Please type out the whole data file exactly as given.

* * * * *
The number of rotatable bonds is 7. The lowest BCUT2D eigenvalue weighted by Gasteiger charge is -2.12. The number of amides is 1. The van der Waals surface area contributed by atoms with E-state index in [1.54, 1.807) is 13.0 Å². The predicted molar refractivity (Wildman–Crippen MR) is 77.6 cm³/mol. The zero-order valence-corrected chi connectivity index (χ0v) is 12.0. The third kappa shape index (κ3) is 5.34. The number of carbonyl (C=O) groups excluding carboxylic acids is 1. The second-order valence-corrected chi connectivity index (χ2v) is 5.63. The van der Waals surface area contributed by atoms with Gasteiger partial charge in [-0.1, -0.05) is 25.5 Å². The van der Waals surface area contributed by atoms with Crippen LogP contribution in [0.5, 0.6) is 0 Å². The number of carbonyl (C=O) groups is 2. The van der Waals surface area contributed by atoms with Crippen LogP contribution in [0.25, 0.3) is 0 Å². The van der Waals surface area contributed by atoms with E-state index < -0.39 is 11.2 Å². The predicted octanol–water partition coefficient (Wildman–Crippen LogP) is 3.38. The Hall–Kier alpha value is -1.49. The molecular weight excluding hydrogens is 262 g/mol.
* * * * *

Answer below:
The number of rotatable bonds is 7. The lowest BCUT2D eigenvalue weighted by Gasteiger charge is -2.12. The number of amides is 1. The van der Waals surface area contributed by atoms with E-state index in [1.54, 1.807) is 13.0 Å². The predicted molar refractivity (Wildman–Crippen MR) is 77.6 cm³/mol. The zero-order valence-corrected chi connectivity index (χ0v) is 12.0. The third kappa shape index (κ3) is 5.34. The number of carbonyl (C=O) groups excluding carboxylic acids is 1. The second-order valence-corrected chi connectivity index (χ2v) is 5.63. The van der Waals surface area contributed by atoms with Gasteiger partial charge in [-0.1, -0.05) is 25.5 Å². The van der Waals surface area contributed by atoms with Crippen LogP contribution in [0.5, 0.6) is 0 Å². The number of carbonyl (C=O) groups is 2. The van der Waals surface area contributed by atoms with Crippen LogP contribution in [0.25, 0.3) is 0 Å². The van der Waals surface area contributed by atoms with E-state index < -0.39 is 11.2 Å². The predicted octanol–water partition coefficient (Wildman–Crippen LogP) is 3.38. The Hall–Kier alpha value is -1.49. The molecular weight excluding hydrogens is 262 g/mol.